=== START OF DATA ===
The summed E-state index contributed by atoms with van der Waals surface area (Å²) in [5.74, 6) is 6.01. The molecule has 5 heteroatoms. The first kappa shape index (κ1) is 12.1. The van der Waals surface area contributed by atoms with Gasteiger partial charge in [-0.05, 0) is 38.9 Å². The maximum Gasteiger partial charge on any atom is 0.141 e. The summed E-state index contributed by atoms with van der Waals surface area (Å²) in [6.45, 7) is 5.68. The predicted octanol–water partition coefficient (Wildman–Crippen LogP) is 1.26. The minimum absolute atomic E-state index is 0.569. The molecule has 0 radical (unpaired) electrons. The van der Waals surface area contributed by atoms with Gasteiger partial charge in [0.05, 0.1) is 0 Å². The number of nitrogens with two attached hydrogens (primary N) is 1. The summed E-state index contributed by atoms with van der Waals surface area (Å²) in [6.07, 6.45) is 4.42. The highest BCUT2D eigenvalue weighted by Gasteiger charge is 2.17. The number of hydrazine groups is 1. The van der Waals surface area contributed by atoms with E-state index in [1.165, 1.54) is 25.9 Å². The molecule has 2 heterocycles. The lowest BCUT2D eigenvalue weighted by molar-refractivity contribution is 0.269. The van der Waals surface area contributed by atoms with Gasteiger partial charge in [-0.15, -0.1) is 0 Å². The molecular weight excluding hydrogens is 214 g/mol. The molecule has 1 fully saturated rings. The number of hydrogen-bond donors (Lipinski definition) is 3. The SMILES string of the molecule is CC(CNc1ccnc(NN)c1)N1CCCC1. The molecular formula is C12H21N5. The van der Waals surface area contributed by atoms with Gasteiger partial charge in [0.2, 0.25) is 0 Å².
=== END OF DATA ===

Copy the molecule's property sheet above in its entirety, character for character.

The summed E-state index contributed by atoms with van der Waals surface area (Å²) in [5.74, 6) is 6.01. The molecule has 5 heteroatoms. The first kappa shape index (κ1) is 12.1. The van der Waals surface area contributed by atoms with Gasteiger partial charge in [-0.05, 0) is 38.9 Å². The maximum Gasteiger partial charge on any atom is 0.141 e. The summed E-state index contributed by atoms with van der Waals surface area (Å²) in [6.45, 7) is 5.68. The predicted octanol–water partition coefficient (Wildman–Crippen LogP) is 1.26. The minimum absolute atomic E-state index is 0.569. The molecule has 0 radical (unpaired) electrons. The van der Waals surface area contributed by atoms with Gasteiger partial charge in [0.05, 0.1) is 0 Å². The number of nitrogens with two attached hydrogens (primary N) is 1. The summed E-state index contributed by atoms with van der Waals surface area (Å²) in [6.07, 6.45) is 4.42. The highest BCUT2D eigenvalue weighted by Gasteiger charge is 2.17. The number of hydrazine groups is 1. The van der Waals surface area contributed by atoms with E-state index in [1.165, 1.54) is 25.9 Å². The molecule has 2 heterocycles. The lowest BCUT2D eigenvalue weighted by molar-refractivity contribution is 0.269. The van der Waals surface area contributed by atoms with Gasteiger partial charge in [-0.15, -0.1) is 0 Å². The molecular weight excluding hydrogens is 214 g/mol. The molecule has 1 fully saturated rings. The number of hydrogen-bond donors (Lipinski definition) is 3. The SMILES string of the molecule is CC(CNc1ccnc(NN)c1)N1CCCC1. The molecular formula is C12H21N5. The van der Waals surface area contributed by atoms with Gasteiger partial charge in [0.2, 0.25) is 0 Å².